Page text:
Washington, Nov 9 : A new study has determined that killer whales can discriminate among the various species of salmon, which is their favorite meal, by listening to the echo structure created by each type of the fish.
According to a report in Discovery News, echolocation, which involves creating a sound in order to produce an echo, allows the whales to zone in on king salmon, also known as Chinook salmon, at distances up to half a mile.
To study this phenomenon, Whitlow Au, a marine mammal researcher at the University of Hawaii's Hawaii Institute for Marine Biology, and his colleagues, mechanically recreated killer whale echolocation pulses at Lake Union in Seattle, Washington.
The researchers tied Chinook, Coho and Sockeye salmon to a rotating net set out at different water depths.
Although these fish look similar to human eyes, the study showed the echo structure created by each type of salmon was unique and could be used by killer whales to discriminate among the various species.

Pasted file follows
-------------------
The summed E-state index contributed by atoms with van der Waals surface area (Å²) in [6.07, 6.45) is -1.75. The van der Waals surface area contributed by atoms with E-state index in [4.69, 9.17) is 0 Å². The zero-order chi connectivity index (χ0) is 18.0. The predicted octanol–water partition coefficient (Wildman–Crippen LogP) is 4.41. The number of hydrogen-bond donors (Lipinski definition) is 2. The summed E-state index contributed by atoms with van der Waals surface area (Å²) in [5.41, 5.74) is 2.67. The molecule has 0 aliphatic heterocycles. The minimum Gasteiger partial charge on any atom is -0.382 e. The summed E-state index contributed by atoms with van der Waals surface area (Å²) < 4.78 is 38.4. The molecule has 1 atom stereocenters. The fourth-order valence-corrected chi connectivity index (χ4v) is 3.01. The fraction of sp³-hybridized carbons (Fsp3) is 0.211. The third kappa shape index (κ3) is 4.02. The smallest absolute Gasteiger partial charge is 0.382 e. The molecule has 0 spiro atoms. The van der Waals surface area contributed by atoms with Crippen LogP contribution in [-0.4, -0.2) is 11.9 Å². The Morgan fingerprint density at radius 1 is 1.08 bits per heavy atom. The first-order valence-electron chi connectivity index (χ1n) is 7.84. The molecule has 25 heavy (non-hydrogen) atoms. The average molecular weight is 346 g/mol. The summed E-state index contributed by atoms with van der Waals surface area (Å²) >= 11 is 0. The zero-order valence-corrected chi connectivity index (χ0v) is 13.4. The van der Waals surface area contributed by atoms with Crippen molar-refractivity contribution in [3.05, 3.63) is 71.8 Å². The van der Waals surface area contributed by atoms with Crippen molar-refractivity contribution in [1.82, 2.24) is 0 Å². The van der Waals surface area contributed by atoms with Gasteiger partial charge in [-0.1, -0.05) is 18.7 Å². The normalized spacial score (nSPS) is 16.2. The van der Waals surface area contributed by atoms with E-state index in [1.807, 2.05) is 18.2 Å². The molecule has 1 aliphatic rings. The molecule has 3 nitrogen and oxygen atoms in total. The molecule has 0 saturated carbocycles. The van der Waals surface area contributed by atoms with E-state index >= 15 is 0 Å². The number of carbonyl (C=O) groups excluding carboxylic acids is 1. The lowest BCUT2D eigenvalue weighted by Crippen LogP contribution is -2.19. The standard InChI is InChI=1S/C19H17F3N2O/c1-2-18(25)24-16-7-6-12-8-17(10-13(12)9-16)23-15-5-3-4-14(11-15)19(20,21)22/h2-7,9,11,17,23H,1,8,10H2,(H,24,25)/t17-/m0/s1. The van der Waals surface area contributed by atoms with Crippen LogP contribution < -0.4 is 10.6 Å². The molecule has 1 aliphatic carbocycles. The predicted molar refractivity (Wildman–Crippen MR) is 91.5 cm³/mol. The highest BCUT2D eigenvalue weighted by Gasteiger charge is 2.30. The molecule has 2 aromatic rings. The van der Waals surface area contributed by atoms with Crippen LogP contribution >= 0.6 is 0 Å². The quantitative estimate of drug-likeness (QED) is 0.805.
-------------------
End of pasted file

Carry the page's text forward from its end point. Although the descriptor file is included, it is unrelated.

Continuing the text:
"Fish gas" appears key to the process, as the study revealed echolocation tuned especially well into information released by each salmon's swim bladder.
"Swim bladders are gas bags within a fish that help the fish to be buoyant at any specific depth," Au explained. "Gas bags are probably the best reflector of acoustic energy underwater," he added.
Au likened killer whale echolocation to a person wearing a miner's cap with a blinking light on it. Each time the light blinks on, the individual receives information about what's around.
Among whales, only toothed species use echolocation.
Au therefore suspects other toothed whales, such as sperm whales, possess the killer whale's choosy, long-distance mealtime behavior.